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Walter Benjamin’s Comrades and Rivals

Your favorite critic has plenty of frenemies.


Gershom Scholem

Ol' Gersh is one of my nearest and dearest. We used to play intellectual ping-pong with ideas of Jewish mysticism and messianism. We would discuss and debate and laugh and cry over issues of theological interpretation, Marxism and the Kabbalah, Europe and Palestine. We met when he was just a teen, and from then on, I served as his intellectual co-conspirator of sorts. He was super bummed when I became a Marxist, since he wanted me to fully embrace Jewish mysticism and all. And eventually, he packed off to Palestine. He tried to get me to go with him, but I would have had to learn Hebrew. Ugh.

Theodor Adorno

Gershom thinks Adorno is like a seductive devil on my shoulder, trying to lure me to the dark side of communism. It's like a fight over my very soul. (Apparently everyone wants me on their side.) He and Gershom only have the best intentions, but they always get into little catfights over my intellectual and spiritual commitments.

Adorno and I met in 1923 and were heavy hitters in the Frankfurt School. Adorno hated the nationalistic campaigns going on in Germany on our day. He's a very sympathetic guy when it comes to how oppressive society can be, and one of his major concerns is human suffering.

Adorno really helped me hone some of my fragmented ideas for the Arcades Project (though he had some harsh criticism to offer as well), but we lost touch when Adorno moved to New York and started broadcasting radio shows.

Bertolt Brecht

I like to call Brecht my materialist mentor because he really showed me the way of the Marxist. In 1931, we brainstormed on a Berlin Marxist journal. We were just determined to rescue the left from all of those wacky right-wing nationalists who were bullying everyone around Germany. Brecht is the "cool" friend, what with his revolutionizing theatre and poetry. I love this guy's work, but don't think it's a one-way street. He's kind of into me, too. Yeah, we're kind of a dream team.

Leo Strauss

Leo and I met in the 1920s, and although we don't see eye to eye on everything, I have major admiration for this conservative intellectual historian. He is part of my crew of German Jews (with Gershy), and we love to banter about the revolutionary change going on in Germany and how we should respond intellectually.

Scholem gets a little down on the fact that Leo is an atheist, but we manage to bridge these divides for the greater good of intellectual thought. I hear he wrote an awesome book called Philosophy and Law: Contributions to the Understanding of Maimonides and his Predecessors. (Total bestseller.) But he also got kind of a bad reputation for his influence on American conservative thought.


Just to be clear, I don't really have rivals in the proper meaning of the word. I have had many long-term friendships and get a real kick out of being part of The Frankfurt School, where my intellectual kin stimulate much of my work. Like all feisty intellectuals, though, I did have a "falling out" or two. That's just the kind of thing that happens when your mind is developing and you're constantly taking in new information.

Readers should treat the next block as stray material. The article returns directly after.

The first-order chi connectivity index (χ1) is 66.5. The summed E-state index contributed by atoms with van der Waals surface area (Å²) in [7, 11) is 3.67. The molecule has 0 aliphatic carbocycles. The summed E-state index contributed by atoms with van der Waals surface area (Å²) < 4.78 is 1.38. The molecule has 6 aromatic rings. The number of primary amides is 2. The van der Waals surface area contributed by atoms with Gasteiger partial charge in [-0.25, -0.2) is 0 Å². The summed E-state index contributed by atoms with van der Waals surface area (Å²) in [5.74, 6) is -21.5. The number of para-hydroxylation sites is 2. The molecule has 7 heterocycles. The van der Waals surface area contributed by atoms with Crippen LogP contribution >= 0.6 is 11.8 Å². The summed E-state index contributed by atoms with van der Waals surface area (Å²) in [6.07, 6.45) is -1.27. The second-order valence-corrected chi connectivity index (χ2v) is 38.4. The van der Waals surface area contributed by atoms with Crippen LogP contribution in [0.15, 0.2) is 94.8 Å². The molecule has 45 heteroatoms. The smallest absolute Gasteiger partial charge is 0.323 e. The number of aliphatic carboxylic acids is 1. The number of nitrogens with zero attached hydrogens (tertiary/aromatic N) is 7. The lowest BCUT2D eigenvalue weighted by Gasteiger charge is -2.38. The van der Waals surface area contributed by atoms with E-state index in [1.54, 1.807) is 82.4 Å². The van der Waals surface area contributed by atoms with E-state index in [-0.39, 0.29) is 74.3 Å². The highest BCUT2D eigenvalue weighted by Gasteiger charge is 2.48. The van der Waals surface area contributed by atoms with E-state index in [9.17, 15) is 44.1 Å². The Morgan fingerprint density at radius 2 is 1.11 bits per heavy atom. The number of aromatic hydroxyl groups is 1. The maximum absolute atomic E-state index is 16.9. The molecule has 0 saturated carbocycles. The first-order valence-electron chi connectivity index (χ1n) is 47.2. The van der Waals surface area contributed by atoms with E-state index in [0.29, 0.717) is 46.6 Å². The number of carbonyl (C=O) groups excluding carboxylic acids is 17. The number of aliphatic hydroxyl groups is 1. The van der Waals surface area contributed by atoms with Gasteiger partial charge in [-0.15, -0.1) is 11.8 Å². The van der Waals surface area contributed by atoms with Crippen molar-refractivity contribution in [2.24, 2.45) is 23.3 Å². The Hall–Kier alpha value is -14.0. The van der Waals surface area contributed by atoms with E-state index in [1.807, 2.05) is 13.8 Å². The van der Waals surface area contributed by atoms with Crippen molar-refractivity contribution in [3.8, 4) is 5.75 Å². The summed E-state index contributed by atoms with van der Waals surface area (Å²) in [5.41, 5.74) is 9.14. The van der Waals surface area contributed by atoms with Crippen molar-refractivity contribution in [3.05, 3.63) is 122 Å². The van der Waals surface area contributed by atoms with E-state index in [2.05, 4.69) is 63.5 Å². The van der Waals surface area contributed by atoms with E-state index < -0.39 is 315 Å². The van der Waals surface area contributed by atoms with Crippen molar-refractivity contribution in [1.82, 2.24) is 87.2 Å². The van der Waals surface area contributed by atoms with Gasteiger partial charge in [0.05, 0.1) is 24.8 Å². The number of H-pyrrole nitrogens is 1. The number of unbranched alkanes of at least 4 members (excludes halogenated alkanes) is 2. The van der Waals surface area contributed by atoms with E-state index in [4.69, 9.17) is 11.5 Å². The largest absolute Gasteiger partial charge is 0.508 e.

Gustav Wyneken

Gustav and I met when I still had milk on my breath. Just a young, delicate boy at boarding school, I was taken with this educational reformer and later even submitted articles to a journal dedicated to all things Gustav. He got me really involved with the German Youth Movement, which was sort of like the Boy Scouts but with some hardcore intellectual commitments to "spiritual purity." I got extremely turned off when Gustav praised World War I for the healthy ethical challenges it could provide to the day's youth. I, for one, do not see anything illuminating about sitting in a trench waiting to get your kopf blown off.

Max Horkheimer

It wouldn't be fair to call Max a rival—he's more of a frenemy. It just stung a little that he didn't support my thesis—Origin of the German Mourning-Play—which would have qualified me to be a professional academic and not have to run from gig to gig like a member of a garage band. Max came to support my work at the Institute for Social Research in the 1930s, but his early dislike of my thesis sort of changed the course of my career.


It would be no understatement to say that the Nazis really put a damper on my existence. Their whole anti-Jewish, anti-Communist ideology really put me in an awkward position. I just wanted them to leave me in peace to write, but they were everywhere. They even forced me into an internment camp in 1939. I got out thanks to friends with connections, but I did write this sad missive to my friend Adorno:

The total uncertainty as to what the next days, the next hours will bring has dominated my existence for many weeks. I am condemned to read every newspaper (they appear here on only one page) as a writ published against me and to hear every radio report the voice of bad tidings (source).

The Gestapo eventually came to my apartment and seized my marvelous library. In refusing to go to the United States (a lot of my friends had fled there), I sealed my fate. I joined a bunch of illegal refugees trying to cross the Pyrenees into Spain. Unable to face life in Vichy France, I ended it all.

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